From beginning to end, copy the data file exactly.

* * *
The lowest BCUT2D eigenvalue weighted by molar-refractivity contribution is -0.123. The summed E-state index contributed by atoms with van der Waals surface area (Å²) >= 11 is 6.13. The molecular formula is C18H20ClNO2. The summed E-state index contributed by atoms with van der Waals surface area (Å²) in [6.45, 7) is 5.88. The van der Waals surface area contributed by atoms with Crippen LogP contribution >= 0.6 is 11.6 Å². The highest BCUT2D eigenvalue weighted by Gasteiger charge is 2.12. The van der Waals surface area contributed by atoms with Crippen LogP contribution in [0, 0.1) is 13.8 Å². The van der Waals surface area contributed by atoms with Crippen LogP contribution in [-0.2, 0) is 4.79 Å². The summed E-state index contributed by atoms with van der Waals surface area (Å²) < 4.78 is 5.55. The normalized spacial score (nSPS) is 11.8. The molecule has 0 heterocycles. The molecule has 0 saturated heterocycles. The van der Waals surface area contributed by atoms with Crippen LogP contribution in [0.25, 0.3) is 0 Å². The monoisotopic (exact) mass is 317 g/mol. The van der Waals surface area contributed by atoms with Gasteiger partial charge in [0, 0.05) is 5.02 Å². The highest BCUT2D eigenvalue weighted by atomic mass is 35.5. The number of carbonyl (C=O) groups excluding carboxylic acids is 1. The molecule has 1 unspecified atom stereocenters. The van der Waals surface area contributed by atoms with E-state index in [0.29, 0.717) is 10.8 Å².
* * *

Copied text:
The lowest BCUT2D eigenvalue weighted by molar-refractivity contribution is -0.123. The summed E-state index contributed by atoms with van der Waals surface area (Å²) >= 11 is 6.13. The molecular formula is C18H20ClNO2. The summed E-state index contributed by atoms with van der Waals surface area (Å²) in [6.45, 7) is 5.88. The van der Waals surface area contributed by atoms with Crippen LogP contribution >= 0.6 is 11.6 Å². The highest BCUT2D eigenvalue weighted by Gasteiger charge is 2.12. The van der Waals surface area contributed by atoms with Crippen LogP contribution in [0, 0.1) is 13.8 Å². The van der Waals surface area contributed by atoms with Crippen LogP contribution in [-0.2, 0) is 4.79 Å². The summed E-state index contributed by atoms with van der Waals surface area (Å²) < 4.78 is 5.55. The normalized spacial score (nSPS) is 11.8. The molecule has 0 heterocycles. The molecule has 0 saturated heterocycles. The van der Waals surface area contributed by atoms with Crippen LogP contribution in [0.25, 0.3) is 0 Å². The monoisotopic (exact) mass is 317 g/mol. The van der Waals surface area contributed by atoms with Gasteiger partial charge in [0, 0.05) is 5.02 Å². The highest BCUT2D eigenvalue weighted by atomic mass is 35.5. The number of carbonyl (C=O) groups excluding carboxylic acids is 1. The molecule has 1 unspecified atom stereocenters. The van der Waals surface area contributed by atoms with E-state index in [0.29, 0.717) is 10.8 Å².